Sentence of the Day

It is through exchange that difference becomes a blessing, not a curse.

Chief Rabbi of Great Britain, Jonathan Sacks quoted in McCloskey’s The Bourgeois Virtues.

Hat tip to Steve Horowitz at The Austrian Economists who rightly says "Have the benefits of specialization and exchange ever been presented more concisely and beautifully than in that one sentence?"  Maybe this should be sentence of the year.


I wonder if the statement is meant to include the exhange of ideas.

It is not clear to me how difference is a curse without exchange. A curse for whom? Those who are different? From whom? Everyone is different from someone - would it be a curse for all of mankind? If so, could it really be considered a curse? Compared to what?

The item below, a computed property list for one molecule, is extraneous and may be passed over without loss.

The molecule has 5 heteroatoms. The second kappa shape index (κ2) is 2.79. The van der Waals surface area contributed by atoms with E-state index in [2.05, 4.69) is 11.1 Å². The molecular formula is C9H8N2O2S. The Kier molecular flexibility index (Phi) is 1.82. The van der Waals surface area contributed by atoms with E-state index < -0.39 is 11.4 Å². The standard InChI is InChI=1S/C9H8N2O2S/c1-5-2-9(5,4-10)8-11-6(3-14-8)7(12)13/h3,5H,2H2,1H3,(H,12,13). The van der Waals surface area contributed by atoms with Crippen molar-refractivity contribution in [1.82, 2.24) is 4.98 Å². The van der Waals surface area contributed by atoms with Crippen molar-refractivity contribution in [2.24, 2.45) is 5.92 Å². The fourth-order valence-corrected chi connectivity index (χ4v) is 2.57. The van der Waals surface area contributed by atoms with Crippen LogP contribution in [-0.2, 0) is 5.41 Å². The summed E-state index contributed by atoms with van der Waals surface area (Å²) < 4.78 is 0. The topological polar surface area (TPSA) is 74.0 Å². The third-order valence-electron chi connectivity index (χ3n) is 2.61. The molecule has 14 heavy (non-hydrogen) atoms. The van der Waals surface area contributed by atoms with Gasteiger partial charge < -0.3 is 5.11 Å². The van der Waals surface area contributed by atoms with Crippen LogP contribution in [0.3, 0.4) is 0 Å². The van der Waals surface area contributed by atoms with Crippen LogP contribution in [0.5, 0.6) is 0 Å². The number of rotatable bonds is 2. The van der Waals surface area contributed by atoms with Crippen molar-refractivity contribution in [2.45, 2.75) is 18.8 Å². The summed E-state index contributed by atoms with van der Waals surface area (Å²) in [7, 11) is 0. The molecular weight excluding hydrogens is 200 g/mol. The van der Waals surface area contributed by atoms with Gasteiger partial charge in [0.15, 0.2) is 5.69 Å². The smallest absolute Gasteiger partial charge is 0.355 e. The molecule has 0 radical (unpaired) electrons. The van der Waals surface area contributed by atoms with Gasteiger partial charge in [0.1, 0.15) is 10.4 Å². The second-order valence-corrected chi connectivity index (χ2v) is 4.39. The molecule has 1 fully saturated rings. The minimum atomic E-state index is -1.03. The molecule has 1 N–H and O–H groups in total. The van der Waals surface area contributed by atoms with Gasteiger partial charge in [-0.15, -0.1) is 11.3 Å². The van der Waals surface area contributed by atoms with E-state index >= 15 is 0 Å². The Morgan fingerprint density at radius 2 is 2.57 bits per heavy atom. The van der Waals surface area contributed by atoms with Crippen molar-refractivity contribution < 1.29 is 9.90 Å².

Commenters above - you're over thinking it.

Or, as Tyler might say, "You're just not too bright."

Or thick, intentional or otherwise....

The quote doesn't make sense. It should be: Exchange is valuable because of differences.

I don't think we (or Tyler) want to make a normative judgment about whether differences are good or bad. They just "are."

Yes, that's concise and very true. Specialize, exchange and benefit!

Not sure why commentators are thinking astray over this simple concept. Friday morning may be.

Josh - thanks for posting the whole paragraph. The quote McCloskey extracted looks even BETTER seen in context.

"differences" refers to comparative advantage, yo.

Ask Steve Horwitz what he thinks of the quotes I have given him from Mises, Hayek, and Boudreaux, about redistribution, that he will not allow on his blog,and what he thinks of the free exchange of ideas with myself, Mises, Hayek,

and Bourdreax.


This is a good illustration of the difference between value and price.

The market determines prices, but value is whatever you make of it.

If there is a cautionary tale here, it not to place too much value on things whose prices can readily be determined.

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